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Memorials of Edinburgh in the Olden Time


YAMES V. TO ABDICATION OF QUEEN MARY. 71 each of them frankly disclosing opinions, involviig the causes ‘of the collision that speedily followed. The Queen soon after made a progress to the north, and on her return to Edinburgh, preparations were made on a most magnificent scale for welcoming her. On the 3d of September, she dined in the Castle, and thereafter made her public entry. Fifty black slaves, magniiicently apparelled, received her at the west gate of the city; twelve of the chief citizens, dressed in black velvet gowns, with coats and doublets of crimson satin, bore a canopy, under which ahe rode in state, and immediately on her entry, a lovely boy descended from a globe, and addressing her in congratulatory verses, at which she was seen to smile, presented her with the keys of t,he city, and a Bible and Psalter. The most costly arrangements were made for her reception ; all the citizens were required to appear in gowns of fine French satin and coats of velvet, and the young men to devise for themselves some befitting habiliments of taffeta, or other silk, to convey the Court in triumph. A public banquet was given to the Queen and the noble strangers by whom she was accompanied ; and most ingenious masks and pageants provided for her entertainment, peculiarly chagacteristic of the times. A mystery was performed, in which Korah, Dathan, and Abiram were destroyed, while offering strange fire upon the altar, as a warning of the vengeance of God upon idolaters. A still more significant interlude had been provided for her Majesty’s benefit, in which a priest was to have been burnt at the altar while elevating the host; but the Earl of Huntly persuaded them, with aome difficulty, to content themselves with the first allegory. All the public way through which the procession had to pass, was adorned with splendid hangings and devices, and the Nether Bow Port, where the Queen bade adieu to her entertainers, was decorated for the occasion in the most costly fashion.‘ The ancient Tolbooth, or “ Pretorium,” as it is styled in the early Acts of the Scottish Parliaments, had fallen, at this time, into a very decayed and ruinous condition. The Queen addressed a letter to the Town Council, bearing date the 6th of February 1561, charging the Provost, Bailies, and Council to take it down with all possible diligence, and provide, meanwhile, sufficient accommodation elsewhere for the Lords of the Session and others ministering justice. The royal letter expresses a most affectionate dread for “ the skayth and great slaughter” that may happen to the lieges by the downfall of the building, if not speedily prevented ; but no apology seems to have been thought necessary for the very arbitrary demand that the city of Edinburgh should erect, at its own charge, parliament and court-houses for the whole kingdom. The proceedings of the Town Council, for many months after this, are replete with allusions to the many difficulties they had to encounter in raising money and providing materials for the new building. The master of’ the works is ordered “gyf the tymmer of the Auld Tolbuith will serve for the wark of the New Tolbuith, to tak the same as ma serve.” In consequence of the proceedings, in obedience to this order, the renters of the neighbouring booths appear with no very gentle remonstrance against him, complaining “ that presentlie the maister of wark was takand away the jeists above their buthis, quhilk jeists had been bocht be thame, and laid thair, and wes thair awin propir guddis.” The magistrates seem to have pacified them with a ’ Council Register, 3d Sept. 1561. Keith, vol. U. p. 81, 82. Kuox’a Hist., p. 269, Herriea’ Mem., p. 56.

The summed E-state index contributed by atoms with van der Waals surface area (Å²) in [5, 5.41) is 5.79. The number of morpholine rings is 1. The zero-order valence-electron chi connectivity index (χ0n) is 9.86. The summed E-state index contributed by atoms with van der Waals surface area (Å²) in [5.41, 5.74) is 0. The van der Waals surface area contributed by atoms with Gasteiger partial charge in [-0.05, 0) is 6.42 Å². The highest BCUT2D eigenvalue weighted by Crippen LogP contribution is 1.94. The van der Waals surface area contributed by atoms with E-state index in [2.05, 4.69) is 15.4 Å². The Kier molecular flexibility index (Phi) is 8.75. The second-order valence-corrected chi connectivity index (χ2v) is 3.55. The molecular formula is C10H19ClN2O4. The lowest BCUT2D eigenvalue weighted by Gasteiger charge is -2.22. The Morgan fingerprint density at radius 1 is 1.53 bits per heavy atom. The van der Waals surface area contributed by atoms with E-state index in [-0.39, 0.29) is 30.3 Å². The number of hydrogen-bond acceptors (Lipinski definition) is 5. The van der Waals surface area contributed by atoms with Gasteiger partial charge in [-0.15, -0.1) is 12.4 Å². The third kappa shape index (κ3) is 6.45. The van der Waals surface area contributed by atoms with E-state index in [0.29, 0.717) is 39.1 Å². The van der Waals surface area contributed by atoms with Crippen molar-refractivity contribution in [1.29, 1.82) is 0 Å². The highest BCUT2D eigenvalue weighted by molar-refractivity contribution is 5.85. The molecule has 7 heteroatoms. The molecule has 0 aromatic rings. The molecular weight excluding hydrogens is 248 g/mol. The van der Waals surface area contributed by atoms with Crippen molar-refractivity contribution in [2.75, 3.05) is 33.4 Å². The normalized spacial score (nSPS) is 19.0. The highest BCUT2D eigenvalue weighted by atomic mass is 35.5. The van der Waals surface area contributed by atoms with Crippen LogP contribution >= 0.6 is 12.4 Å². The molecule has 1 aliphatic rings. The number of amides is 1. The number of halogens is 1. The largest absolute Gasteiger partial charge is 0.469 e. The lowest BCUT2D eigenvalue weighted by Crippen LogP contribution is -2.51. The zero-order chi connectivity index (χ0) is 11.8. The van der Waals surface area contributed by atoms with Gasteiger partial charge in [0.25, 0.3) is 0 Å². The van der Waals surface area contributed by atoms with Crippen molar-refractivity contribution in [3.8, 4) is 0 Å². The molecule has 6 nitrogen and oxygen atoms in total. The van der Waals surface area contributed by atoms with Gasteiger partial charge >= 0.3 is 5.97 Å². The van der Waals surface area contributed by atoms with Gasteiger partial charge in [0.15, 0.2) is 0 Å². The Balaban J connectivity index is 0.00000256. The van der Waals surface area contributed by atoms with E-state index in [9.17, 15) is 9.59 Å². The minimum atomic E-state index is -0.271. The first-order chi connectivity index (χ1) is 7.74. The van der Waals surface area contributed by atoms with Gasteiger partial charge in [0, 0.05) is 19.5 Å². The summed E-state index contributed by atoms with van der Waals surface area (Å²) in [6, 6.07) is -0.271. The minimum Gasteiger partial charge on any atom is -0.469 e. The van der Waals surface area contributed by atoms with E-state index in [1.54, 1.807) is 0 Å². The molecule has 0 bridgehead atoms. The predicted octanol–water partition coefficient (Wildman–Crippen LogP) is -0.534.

Volume 10 Page 77
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